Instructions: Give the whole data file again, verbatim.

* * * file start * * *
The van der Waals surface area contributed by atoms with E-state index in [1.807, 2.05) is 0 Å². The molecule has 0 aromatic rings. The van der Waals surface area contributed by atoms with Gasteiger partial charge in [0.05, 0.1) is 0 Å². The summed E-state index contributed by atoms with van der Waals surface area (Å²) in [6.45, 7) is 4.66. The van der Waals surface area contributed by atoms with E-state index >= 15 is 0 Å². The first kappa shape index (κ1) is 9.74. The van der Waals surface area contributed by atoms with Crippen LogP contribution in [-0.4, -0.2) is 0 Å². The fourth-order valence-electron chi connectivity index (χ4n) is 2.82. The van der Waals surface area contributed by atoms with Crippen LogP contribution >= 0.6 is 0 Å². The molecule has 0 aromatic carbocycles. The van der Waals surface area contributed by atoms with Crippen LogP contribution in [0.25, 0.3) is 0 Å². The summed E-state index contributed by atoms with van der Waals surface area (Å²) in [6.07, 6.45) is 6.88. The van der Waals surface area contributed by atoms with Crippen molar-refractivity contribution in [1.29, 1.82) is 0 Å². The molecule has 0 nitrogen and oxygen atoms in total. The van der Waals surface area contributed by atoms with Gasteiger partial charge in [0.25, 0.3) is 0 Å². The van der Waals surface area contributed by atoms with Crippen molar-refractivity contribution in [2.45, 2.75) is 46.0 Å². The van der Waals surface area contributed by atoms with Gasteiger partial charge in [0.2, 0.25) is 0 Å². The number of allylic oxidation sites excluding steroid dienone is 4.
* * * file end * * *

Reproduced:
The van der Waals surface area contributed by atoms with E-state index in [1.807, 2.05) is 0 Å². The molecule has 0 aromatic rings. The van der Waals surface area contributed by atoms with Gasteiger partial charge in [0.05, 0.1) is 0 Å². The summed E-state index contributed by atoms with van der Waals surface area (Å²) in [6.45, 7) is 4.66. The van der Waals surface area contributed by atoms with E-state index >= 15 is 0 Å². The first kappa shape index (κ1) is 9.74. The van der Waals surface area contributed by atoms with Crippen LogP contribution in [-0.4, -0.2) is 0 Å². The fourth-order valence-electron chi connectivity index (χ4n) is 2.82. The van der Waals surface area contributed by atoms with Crippen LogP contribution >= 0.6 is 0 Å². The molecule has 0 aromatic carbocycles. The van der Waals surface area contributed by atoms with Crippen LogP contribution in [0.25, 0.3) is 0 Å². The summed E-state index contributed by atoms with van der Waals surface area (Å²) in [6.07, 6.45) is 6.88. The van der Waals surface area contributed by atoms with Crippen molar-refractivity contribution in [1.29, 1.82) is 0 Å². The molecule has 0 nitrogen and oxygen atoms in total. The van der Waals surface area contributed by atoms with Gasteiger partial charge in [0.25, 0.3) is 0 Å². The van der Waals surface area contributed by atoms with Crippen molar-refractivity contribution in [2.45, 2.75) is 46.0 Å². The van der Waals surface area contributed by atoms with Gasteiger partial charge in [0.2, 0.25) is 0 Å². The number of allylic oxidation sites excluding steroid dienone is 4.